Verdi, of course, is one this season’s Anniversary Composers. He has another night to himself – Mark Elder brings his Halle Orchestra down for scenes from Il Trovatore and Don Carlos, and Aida’s Act 2. Other composers dead either fifty or one hundred years, or born in 1901, are Schoenberg, Finzi, Rodrigo, Rubbra and Constant Lambert.
As always the Proms has commissioned a number of new pieces. Sally Beamish’s Knotgrass Elegy is the topical commission – very country – saxophone and counter-tenor to the fore. James MacMillan receives another BBC commission. Will John Tavener’s 50-minute Song of the Cosmos be one minute’s worth repeated 49 times?
Composers on the cusp of recognition have premieres – Stuart MacRae, Ian Wilson and Julian Philips. Seniors with something new include Harrison Birtwistle and Alexander Goehr.
There’s an evening of film music – Hollywood’s Golden Age – conducted by Elmer Bernstein … and Klezmer and Gypsy music makes it to the Proms for the first time.
The BBC Orchestras will be heard in 27 concerts, the Symphony in 13 of them. Hopefully not an unlucky number! Leonard Slatkin, the SO’s new Chief Conductor, and a contributor to The Classical Source (I hope Leonard will preview his Prom concerts in due course), has six Proms including the First and Last Nights. The former looks to youth for its soloists, 16 singers in Vaughan Williams’s wonderful Serenade to Music, and Guy Johnston – the BBC’s Young Musician of the Year – plays Elgar’s Cello Concerto. The European premiere of Christopher Rouse’s Seeing is keenly anticipated, a dark, disturbing ’concerto’ for Emanuel Ax, which should dovetail nicely with the opening funereal tread of Mahler 5. Slatkin leads the premiere of Alexander Goehr’s ’… second musical offering (GFH 2001)’ – I’m really looking forward to that (GFH is Handel) – and he also includes Leonard Bernstein’s Jeremiah Symphony and Michel Camilo’s Piano Concerto with Camilo as soloist. I’m delighted that Slatkin conducts Stravinsky’s Symphony in Three Movements, a masterpiece. The Last Night has Sousa’s Liberty Bell (the Monty Python theme tune!) and Frederica von Stade (who is also new to the Proms).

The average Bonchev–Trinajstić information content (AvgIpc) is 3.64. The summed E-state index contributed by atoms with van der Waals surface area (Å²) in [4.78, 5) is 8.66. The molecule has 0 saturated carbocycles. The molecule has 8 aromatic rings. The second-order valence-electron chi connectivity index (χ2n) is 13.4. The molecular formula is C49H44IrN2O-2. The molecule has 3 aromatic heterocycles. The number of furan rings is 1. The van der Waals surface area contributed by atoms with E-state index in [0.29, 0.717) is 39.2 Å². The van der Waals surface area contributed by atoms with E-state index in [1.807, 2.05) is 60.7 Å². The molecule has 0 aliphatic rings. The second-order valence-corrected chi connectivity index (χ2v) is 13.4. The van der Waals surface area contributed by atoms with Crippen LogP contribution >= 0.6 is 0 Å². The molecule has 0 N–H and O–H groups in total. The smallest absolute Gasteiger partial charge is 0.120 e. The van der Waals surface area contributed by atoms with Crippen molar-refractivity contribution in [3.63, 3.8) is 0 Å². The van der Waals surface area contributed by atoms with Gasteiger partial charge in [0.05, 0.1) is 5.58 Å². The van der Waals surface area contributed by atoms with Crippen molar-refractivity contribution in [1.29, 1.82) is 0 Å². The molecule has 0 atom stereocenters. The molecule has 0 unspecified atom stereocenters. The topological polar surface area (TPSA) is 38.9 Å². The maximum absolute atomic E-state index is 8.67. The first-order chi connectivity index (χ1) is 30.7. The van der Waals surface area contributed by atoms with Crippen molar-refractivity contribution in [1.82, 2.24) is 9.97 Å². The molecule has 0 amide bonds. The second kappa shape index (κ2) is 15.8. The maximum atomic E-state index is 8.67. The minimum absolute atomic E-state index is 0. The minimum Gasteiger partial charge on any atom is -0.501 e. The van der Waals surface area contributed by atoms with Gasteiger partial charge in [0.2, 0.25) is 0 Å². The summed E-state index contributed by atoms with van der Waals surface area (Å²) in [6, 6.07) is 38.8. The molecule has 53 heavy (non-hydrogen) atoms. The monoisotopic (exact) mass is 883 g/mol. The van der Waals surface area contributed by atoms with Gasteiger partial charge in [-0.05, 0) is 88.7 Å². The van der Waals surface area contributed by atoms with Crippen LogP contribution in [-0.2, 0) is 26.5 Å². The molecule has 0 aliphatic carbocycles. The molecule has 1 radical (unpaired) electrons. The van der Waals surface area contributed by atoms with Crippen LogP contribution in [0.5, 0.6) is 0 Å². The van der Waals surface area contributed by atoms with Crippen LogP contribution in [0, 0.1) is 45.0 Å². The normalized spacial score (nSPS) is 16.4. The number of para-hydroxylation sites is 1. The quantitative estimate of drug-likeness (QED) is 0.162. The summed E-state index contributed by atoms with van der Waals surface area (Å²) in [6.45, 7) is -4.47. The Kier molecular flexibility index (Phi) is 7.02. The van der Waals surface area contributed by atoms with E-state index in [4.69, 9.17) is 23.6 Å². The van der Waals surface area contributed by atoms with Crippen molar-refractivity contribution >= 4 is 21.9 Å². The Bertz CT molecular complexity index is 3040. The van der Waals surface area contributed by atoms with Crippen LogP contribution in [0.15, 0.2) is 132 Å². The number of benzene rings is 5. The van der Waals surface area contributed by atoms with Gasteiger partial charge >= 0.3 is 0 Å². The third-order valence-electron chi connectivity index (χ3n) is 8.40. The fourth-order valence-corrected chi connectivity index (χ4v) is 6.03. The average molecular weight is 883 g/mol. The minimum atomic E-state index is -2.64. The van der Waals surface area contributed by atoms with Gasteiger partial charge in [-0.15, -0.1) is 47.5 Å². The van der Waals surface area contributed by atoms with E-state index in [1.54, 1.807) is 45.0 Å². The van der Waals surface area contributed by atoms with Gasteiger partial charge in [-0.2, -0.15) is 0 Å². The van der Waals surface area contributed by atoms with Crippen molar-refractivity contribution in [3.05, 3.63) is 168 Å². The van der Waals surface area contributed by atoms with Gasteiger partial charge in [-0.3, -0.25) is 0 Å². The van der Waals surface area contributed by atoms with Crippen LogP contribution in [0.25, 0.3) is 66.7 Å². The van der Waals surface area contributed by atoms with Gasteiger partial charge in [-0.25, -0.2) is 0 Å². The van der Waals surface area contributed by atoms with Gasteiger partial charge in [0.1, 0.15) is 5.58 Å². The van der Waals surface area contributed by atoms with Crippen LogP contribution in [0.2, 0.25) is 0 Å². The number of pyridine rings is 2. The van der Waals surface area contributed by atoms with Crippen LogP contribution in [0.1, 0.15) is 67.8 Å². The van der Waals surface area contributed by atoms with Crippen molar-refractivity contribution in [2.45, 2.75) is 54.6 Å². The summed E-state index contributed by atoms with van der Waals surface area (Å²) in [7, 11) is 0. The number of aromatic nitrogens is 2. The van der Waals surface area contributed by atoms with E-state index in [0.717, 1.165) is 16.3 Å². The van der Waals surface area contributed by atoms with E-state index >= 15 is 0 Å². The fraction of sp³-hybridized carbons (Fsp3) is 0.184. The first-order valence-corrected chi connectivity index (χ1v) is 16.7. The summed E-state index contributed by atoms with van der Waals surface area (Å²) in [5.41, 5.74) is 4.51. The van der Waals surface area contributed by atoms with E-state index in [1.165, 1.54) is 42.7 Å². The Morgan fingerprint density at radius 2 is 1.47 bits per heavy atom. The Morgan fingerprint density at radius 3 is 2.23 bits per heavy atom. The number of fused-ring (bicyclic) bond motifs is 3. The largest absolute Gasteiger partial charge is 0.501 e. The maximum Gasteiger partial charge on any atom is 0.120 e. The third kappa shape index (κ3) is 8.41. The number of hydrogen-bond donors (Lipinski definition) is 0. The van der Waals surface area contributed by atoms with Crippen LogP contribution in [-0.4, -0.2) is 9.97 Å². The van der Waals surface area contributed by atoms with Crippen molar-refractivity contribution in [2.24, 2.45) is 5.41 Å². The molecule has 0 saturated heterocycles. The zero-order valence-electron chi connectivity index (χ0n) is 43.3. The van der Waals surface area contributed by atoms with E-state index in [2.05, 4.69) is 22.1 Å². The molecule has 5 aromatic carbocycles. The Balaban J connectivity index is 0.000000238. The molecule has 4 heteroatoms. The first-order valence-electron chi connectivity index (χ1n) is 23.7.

The BBCSO also play Pierre Boulez’s latest Notations orchestration – VII – in a programme that includes Ives, Tobias Picker (the world premiere of his Cello Concerto) and Janacek under David Robertson. It also welcomes John Adams for Ravel, Debussy and Adams’s own Naïve and Sentimental Music, a 50-minute piece that I loved when I first heard it.
Handel’s Acis and Galatea and Haydn’s The Creation are yet more examples of Pastoralism, and with artists like Alfred Brendel, Pierre Boulez – who conducts his rapturously beautiful Le visage nuptial and Bartok’s Bluebeard’s Castle – Heinrich Schiff, Simon Rattle – Fidelio – Yuri Bashmet, Joshua Bell (let’s hope that West Side Story arranged for violin and orchestra is better than I imagine!), Thibaudet and Tasmin Little, this should be a feast of music on BBC Radio 3 and Television – and in the Royal Albert Hall itself. Nothing beats live music.
And there’s so much more … PCM – Proms Chamber Music … Composer Portraits … pre-concert talks. For booking details – the purchase of a Season Ticket means each concert costs just £1.95! – the BBC Proms 2001 Guide is a must; it’s available from this Monday, 30 April, ’from most good bookshops’. You can also hook-up to the Proms’ website – www.bbc.co.uk/radio3/proms – happy surfing and listening. The Classical Source will be publishing Proms-related material and reviews.